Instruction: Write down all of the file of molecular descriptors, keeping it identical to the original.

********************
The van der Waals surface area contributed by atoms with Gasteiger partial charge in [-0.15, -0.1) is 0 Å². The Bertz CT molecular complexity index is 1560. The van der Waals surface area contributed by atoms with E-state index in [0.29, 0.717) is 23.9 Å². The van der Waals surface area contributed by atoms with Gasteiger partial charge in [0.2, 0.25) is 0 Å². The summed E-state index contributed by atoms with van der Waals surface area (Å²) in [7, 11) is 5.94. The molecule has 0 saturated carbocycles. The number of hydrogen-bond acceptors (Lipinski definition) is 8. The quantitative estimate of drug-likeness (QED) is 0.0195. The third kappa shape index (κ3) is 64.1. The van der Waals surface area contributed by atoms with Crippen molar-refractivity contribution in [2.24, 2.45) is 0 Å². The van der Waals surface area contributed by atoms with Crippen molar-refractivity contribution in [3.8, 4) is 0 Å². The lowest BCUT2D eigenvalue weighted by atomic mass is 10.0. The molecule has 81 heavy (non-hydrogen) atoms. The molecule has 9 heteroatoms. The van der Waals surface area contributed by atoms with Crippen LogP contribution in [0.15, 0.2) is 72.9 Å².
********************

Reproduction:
The van der Waals surface area contributed by atoms with Gasteiger partial charge in [-0.15, -0.1) is 0 Å². The Bertz CT molecular complexity index is 1560. The van der Waals surface area contributed by atoms with E-state index in [0.29, 0.717) is 23.9 Å². The van der Waals surface area contributed by atoms with Gasteiger partial charge in [0.2, 0.25) is 0 Å². The summed E-state index contributed by atoms with van der Waals surface area (Å²) in [7, 11) is 5.94. The molecule has 0 saturated carbocycles. The number of hydrogen-bond acceptors (Lipinski definition) is 8. The quantitative estimate of drug-likeness (QED) is 0.0195. The third kappa shape index (κ3) is 64.1. The van der Waals surface area contributed by atoms with Crippen molar-refractivity contribution in [2.24, 2.45) is 0 Å². The van der Waals surface area contributed by atoms with Crippen molar-refractivity contribution in [3.8, 4) is 0 Å². The lowest BCUT2D eigenvalue weighted by atomic mass is 10.0. The molecule has 81 heavy (non-hydrogen) atoms. The molecule has 9 heteroatoms. The van der Waals surface area contributed by atoms with Crippen LogP contribution in [0.15, 0.2) is 72.9 Å².